Q.: Out of all of the new additions at Graceland, which do you think Elvis would’ve liked the best?
A.: I truly think he would’ve liked The Guest House. Elvis was a hotel person. When Elvis was alive, there was a little motel, the Howard Johnson’s, down the street from Graceland. Sometimes he would leave Graceland, and go down and check into the Howard Johnson’s. I remember one time he was playing Memphis. We had been on tour, and he got to Graceland. He felt he had gotten out of tour mode. So, he called me. I had a room at the Howard Johnson’s. It was one of the times I wasn’t staying at Graceland. He said, “Are there any rooms there?” I told him he could have my room, because it was the biggest. And that’s where he stayed during the whole Memphis engagements. Yeah, he loved hotels. And I think what Elvis Presley Enterprises has done with the Guest House is amazing, and Elvis would’ve loved it, too.

Q.: Can you explain?
A.: I think it has a real Priscilla touch. There are subtleties. What I mean by that is you’re not overwhelmed by Elvis’ pictures everywhere you turn. There may be a painting of the collar of a jumpsuit. You know it’s Elvis, but it’s subtle. You can go to that hotel, and you don’t have to be an Elvis fan. You’re still in a very nice hotel. There are some themed suites, and they’re done very beautifully. It’s very classy. It’s nice that it’s right beside Graceland. It has a nice peacefulness about it, and yet there are fun places in it. When you go to your room, it’s quiet, it’s first class. You can go downstairs to the restaurants. There’s a real fun, casual one —EP’s Bar & Grill— and during the opening event last October, we hung out there a lot and had a great time. I’m looking forward to getting back and staying there again.

Q.: Just across the street from the Guest House is the new entertainment complex, Elvis Presley’s Memphis. Among other things, you’ll find the new Elvis Radio studio. If he would’ve had a chance to DJ, what would Elvis have played?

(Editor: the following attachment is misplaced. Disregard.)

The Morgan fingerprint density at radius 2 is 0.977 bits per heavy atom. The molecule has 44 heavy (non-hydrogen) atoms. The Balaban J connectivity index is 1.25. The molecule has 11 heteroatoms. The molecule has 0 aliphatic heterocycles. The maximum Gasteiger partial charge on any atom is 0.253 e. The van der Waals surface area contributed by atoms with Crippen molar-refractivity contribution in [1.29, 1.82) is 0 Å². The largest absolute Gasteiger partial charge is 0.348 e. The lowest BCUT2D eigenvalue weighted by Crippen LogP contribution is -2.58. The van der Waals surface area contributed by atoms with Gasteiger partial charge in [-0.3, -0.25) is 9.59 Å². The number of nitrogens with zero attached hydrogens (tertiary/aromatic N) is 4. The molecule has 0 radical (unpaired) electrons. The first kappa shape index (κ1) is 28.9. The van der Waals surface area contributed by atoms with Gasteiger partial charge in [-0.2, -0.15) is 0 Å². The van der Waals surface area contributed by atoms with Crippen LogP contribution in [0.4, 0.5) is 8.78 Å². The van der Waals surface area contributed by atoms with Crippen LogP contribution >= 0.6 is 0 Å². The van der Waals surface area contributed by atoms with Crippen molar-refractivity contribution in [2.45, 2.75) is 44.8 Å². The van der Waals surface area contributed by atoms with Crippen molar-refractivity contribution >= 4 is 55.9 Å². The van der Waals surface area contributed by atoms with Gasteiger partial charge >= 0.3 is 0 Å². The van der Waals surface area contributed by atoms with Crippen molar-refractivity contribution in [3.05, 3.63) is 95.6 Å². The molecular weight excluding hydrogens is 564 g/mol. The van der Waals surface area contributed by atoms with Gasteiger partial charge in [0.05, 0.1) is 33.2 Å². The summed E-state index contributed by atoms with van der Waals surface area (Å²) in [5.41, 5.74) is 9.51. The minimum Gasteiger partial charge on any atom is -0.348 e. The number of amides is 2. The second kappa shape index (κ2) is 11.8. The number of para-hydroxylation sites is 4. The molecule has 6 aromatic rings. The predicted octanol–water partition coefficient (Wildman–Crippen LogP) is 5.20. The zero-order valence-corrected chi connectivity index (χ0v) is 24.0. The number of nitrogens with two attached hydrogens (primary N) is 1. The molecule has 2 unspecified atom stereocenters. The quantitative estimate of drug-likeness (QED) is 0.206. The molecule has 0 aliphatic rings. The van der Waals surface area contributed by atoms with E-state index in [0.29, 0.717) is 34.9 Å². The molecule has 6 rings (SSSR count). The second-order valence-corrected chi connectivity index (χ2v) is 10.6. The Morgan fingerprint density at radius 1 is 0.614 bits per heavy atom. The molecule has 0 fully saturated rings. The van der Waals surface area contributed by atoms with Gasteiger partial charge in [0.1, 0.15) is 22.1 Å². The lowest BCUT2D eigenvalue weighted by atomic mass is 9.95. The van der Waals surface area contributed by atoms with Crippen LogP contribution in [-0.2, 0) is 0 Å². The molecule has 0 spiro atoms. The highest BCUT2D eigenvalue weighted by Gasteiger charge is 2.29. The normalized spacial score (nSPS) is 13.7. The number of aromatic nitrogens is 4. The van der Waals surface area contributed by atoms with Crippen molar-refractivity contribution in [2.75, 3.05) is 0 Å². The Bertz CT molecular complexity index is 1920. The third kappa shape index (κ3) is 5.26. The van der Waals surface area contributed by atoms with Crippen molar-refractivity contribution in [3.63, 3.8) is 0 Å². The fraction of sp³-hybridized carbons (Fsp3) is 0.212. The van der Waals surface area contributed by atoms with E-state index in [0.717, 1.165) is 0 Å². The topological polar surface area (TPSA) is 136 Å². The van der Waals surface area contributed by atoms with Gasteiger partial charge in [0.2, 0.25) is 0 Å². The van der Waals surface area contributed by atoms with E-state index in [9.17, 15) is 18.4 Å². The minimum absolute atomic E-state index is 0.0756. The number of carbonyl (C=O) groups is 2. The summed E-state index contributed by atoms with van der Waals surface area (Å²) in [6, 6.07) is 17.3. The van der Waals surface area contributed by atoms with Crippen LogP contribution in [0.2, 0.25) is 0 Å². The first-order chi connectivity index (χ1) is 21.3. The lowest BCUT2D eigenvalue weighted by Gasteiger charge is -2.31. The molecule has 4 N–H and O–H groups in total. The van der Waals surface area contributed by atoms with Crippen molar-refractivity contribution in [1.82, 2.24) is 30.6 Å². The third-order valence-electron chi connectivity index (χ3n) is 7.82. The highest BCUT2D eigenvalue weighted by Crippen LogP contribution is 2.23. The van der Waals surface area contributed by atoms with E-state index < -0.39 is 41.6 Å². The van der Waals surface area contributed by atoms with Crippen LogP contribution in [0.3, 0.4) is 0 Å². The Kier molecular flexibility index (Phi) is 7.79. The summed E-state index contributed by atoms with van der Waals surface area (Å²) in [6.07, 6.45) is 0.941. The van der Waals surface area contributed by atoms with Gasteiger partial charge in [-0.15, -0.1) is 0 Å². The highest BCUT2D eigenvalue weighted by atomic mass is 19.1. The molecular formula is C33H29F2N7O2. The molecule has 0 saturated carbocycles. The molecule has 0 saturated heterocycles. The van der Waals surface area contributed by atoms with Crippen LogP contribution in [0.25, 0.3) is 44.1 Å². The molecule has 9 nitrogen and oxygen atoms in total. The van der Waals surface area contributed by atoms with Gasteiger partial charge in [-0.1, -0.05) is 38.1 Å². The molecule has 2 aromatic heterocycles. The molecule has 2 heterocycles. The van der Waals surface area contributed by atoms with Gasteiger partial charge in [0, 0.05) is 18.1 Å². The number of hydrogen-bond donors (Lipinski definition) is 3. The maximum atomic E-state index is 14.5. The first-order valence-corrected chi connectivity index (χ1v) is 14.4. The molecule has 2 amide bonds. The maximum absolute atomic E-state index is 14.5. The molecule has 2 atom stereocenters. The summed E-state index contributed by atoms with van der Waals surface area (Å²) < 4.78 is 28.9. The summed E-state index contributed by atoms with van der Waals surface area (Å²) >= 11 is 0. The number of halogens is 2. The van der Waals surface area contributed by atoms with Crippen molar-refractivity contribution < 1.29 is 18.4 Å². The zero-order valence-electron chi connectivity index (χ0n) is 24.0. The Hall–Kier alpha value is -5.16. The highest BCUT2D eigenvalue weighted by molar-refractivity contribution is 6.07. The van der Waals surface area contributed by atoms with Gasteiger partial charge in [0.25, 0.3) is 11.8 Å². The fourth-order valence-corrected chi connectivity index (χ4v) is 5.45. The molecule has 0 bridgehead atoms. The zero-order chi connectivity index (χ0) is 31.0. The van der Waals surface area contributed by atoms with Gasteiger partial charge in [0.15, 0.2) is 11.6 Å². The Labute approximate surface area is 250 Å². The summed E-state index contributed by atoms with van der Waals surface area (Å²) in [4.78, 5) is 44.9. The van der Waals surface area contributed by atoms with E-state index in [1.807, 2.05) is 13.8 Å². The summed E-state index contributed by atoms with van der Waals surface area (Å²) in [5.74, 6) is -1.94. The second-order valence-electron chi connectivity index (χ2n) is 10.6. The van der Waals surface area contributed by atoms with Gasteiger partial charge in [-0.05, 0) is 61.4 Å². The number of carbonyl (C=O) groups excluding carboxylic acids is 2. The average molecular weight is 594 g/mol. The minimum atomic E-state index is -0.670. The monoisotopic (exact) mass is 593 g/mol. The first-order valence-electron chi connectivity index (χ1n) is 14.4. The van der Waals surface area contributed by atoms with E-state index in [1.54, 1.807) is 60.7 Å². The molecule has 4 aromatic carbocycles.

A.: I think it would be all over the board just like what he recorded. If you look at Elvis’ discography, there’s country music, blues, rhythm and blues, rock, symphonic music. I don’t think he’d be on a format. When you look at great singers and their discographies, they pick great music. They don’t just pick music from one genre. Even Dean Martin and Sinatra got music from all kinds of places. And that’s what Elvis did as well. He’d be a good DJ, because he liked playing music. Sometimes we’d be at Graceland, especially back in the late ’50s and early ’60s, and he’d play records all night, literally. Speaking of his diversity, the albums “If I Can Dream” and “The Wonder of You” with the Royal Philharmonic Orchestra have done great overseas. They’ve been number one in the U.K., Australia and Italy. It’s so popular that it spurred a very successful tour in the U.K., Europe and Australia. It’s been packing venues of 10,000 people in some places. You know, you would think Elvis was in the room. I’m looking forward to seeing how it plays at the FedEx Forum in Memphis on August 16th. Priscilla hosted the tour in the U.K. and in Europe. She passed the baton to me, and I hosted the Australian tours. You had to see it. You go to a concert today, and you look at the big screen, because the venues are so large. This show has Elvis on this huge screen. You’ve got this 50- to 70-piece orchestra beneath. Live background vocals, live rhythm section. I saw people standing up and cheering, and crying at certain moments. It was wonderful to see. Priscilla will host it live in Memphis, which gives it a really nice touch.

Q.: When you look back on the summer of 1977, especially August 16, I can only imagine you’re hit with a barrage of emotional memories. What about your happy summertime memories of Elvis? Which stand out the most?